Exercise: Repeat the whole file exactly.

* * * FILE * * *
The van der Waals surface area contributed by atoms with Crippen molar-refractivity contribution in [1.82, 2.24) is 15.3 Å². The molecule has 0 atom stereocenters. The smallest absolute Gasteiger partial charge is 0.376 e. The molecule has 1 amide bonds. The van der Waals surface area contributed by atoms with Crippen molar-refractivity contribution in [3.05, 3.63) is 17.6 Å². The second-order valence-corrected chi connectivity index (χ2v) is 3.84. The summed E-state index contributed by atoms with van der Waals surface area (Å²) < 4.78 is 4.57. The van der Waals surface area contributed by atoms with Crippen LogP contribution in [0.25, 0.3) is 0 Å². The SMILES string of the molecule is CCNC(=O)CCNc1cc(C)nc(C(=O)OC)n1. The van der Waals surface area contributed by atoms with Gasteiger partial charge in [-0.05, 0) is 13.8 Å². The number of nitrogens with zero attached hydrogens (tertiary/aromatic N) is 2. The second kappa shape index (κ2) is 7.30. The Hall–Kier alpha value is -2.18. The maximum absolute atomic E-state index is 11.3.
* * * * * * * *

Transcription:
The van der Waals surface area contributed by atoms with Crippen molar-refractivity contribution in [1.82, 2.24) is 15.3 Å². The molecule has 0 atom stereocenters. The smallest absolute Gasteiger partial charge is 0.376 e. The molecule has 1 amide bonds. The van der Waals surface area contributed by atoms with Crippen molar-refractivity contribution in [3.05, 3.63) is 17.6 Å². The second-order valence-corrected chi connectivity index (χ2v) is 3.84. The summed E-state index contributed by atoms with van der Waals surface area (Å²) < 4.78 is 4.57. The van der Waals surface area contributed by atoms with Crippen LogP contribution in [0.25, 0.3) is 0 Å². The SMILES string of the molecule is CCNC(=O)CCNc1cc(C)nc(C(=O)OC)n1. The van der Waals surface area contributed by atoms with Gasteiger partial charge in [-0.05, 0) is 13.8 Å². The number of nitrogens with zero attached hydrogens (tertiary/aromatic N) is 2. The second kappa shape index (κ2) is 7.30. The Hall–Kier alpha value is -2.18. The maximum absolute atomic E-state index is 11.3.